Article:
According to an article by Leon Neyfakh in the Boston Globe questions have surprising power to improve our lives.
In this fascinating article he explains that learning to ask the right question is as important, if not more important, than answering questions correctly.
Check it out.
We are pleased to announce that a chapter written by Bruce and me addressing the question, "Are rational decision making models the most effective method to train novice outdoor leaders?" has been published in the text, Controversial Issues in Adventure Programming available from Human Kinetics. We take the position of "yes" on the issue while colleague Shayne Galloway takes the "no" position.
It is edited by good friends and colleagues Bruce Martin and Mark Wagstaff.
Take a look and let us know what you think.
For the last few years I have had a ritual of hiking up Ampersand Mt. for my birthday. It’s a nearby peak a little over 3300 feet high. It is the first mountain I ever climbed having first hiked it in 1958 with my Uncle Rad, sister Esther and her best childhood friend Paula Howe. It has a gentle one and half mile approach and then a notoriously steep one mile 1700 ft ascent to the summit. I've probably hiked it over twenty times and it is a classic Adirondack hike with great panoramic views from the summit.
The view from the summit of Ampersand Mt
The question I pose to you is, for a hike like this, or any other for that matter, how do you determine when you should take a rest break? Over the years I have used a number of different means to help try and answer that question. When I first started hiking I took a break when I got tired. In 1970 I learned from Paul Petzoldt that taking a break when you are tired doesn't make sense. You're much better off taking a break BEFORE you get tired. When I got more experience hiking I used time as an indicator of when I might take a break. Early on I would generally hike an hour and rest ten minutes. I quickly learned that when leading groups and carrying heavy packs that was too long a time span to go without a break. I found that hiking twenty minutes with short breaks seemed to work better. I found it was extremely helpful to have pre-determined break times. It allowed people who were not as strong, in as good physical condition, or mentally tough to have something to look forward to. They learned that if they can just make it the next twenty minutes or maybe even the next five minutes that they would get a break. It seemed to work pretty well.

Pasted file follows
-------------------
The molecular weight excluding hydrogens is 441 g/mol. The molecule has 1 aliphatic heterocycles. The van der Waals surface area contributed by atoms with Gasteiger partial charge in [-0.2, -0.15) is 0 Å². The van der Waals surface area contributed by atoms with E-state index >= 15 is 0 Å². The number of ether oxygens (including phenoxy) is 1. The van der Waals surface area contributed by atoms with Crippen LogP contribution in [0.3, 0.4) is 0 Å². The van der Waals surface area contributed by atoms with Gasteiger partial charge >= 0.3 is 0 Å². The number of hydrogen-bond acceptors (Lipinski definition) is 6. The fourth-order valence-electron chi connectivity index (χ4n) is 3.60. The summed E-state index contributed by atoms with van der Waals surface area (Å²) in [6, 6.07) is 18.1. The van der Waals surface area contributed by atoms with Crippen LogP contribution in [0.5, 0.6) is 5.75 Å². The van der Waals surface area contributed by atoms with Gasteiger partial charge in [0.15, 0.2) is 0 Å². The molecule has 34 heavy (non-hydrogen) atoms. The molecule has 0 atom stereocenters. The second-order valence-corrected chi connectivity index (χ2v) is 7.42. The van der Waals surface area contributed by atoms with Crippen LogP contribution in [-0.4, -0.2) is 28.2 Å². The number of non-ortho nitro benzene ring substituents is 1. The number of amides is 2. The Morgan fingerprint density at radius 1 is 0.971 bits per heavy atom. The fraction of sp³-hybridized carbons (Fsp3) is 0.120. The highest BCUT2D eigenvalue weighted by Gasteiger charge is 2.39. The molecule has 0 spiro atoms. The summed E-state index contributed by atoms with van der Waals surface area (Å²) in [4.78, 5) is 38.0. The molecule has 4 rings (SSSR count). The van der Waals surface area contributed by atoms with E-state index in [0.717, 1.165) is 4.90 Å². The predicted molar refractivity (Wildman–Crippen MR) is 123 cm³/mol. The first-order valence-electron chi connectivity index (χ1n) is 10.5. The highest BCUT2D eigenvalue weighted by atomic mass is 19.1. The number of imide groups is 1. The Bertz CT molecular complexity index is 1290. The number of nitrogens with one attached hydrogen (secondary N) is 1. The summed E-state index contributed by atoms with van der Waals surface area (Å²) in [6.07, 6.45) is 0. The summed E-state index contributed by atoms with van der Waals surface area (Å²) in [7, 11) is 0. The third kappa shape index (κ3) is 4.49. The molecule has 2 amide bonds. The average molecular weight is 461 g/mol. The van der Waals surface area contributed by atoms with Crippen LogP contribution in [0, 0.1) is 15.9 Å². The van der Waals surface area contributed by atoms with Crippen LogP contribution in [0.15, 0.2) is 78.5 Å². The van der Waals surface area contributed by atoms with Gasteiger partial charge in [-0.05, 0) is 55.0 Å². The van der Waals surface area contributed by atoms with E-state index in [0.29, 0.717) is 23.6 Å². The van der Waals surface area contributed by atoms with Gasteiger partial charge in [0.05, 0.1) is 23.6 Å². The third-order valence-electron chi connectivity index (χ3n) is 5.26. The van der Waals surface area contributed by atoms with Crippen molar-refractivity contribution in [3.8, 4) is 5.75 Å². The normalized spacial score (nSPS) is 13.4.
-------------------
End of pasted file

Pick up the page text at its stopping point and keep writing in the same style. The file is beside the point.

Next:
Another view from the summit of Ampersand Mt
Another view from the summit of Ampersand Mt.Two things have had a big impact on the evolution of my thinking regarding breaks; technology and having kids. Technology brought altimeters to the masses. Today most outdoor leaders have a GPS. With this technology we can more accurately use distance or elevation as an indicator of when we may want to take a break. I learned, with my two boys by my side, that elevation is a great indicator of when to take a break. I remember the epiphany like it was yesterday. It was Easter weekend and the weather provided a nice early spring day. It was around 1990, my two boys aged 10 and 7 and I camped on the shore of Taylor Pond in the Adirondack Park and decided to hike up Catamount Mt. We drove the short distance to the trailhead and headed up the mountain. There is a short approach and then you start up a steep two mile hike with 1500 feet of elevation gain. As kids typically do, my boys were asking, "How much farther?" and "When is our next break?" My typical response when my college students asked that kind of question was to give them one of two standard responses, "Five more minutes." or "Just around the next bend." Having recently received my first Casio altimeter watch I got the idea to try something different. I put the watch on my oldest son Eli and said, "When we gain 100 meters in elevation we'll take a break.” That ended all the questions and we ended up have a great early spring hike up one of my favorite mountains.
Flash forward to this April when, for my birthday, I hiked up Ampersand Mountain with my great nephew and niece aged 10 and 9. Now I have a GPS with a built in altimeter. How did we determine when to take breaks? I told them we'll take a break when we travel 1.5 miles or gain 400 feet in elevation whichever comes first. We didn't take a break on the approach until we hiked 1 and a half miles. Then we started taking much more frequent breaks as we gained elevation quickly. It worked great... We'll at least the rest breaks worked great. Late season ice prevented us from summiting but that's a story for another time.
BOTTOME LINE: Take breaks BEFORE you get tired. You want to have a reserve of energy in case you run into an emergency situation. Use time, distance, and elevation gain to help determine when to take a break.
Jack Drury's Leading E.D.G.E. Blog
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About the Author
This blog was created and is maintained by Jack Drury with contributions from Bruce Bonney. Jack and Bruce have been working together since 1984 providing professional development in four areas:
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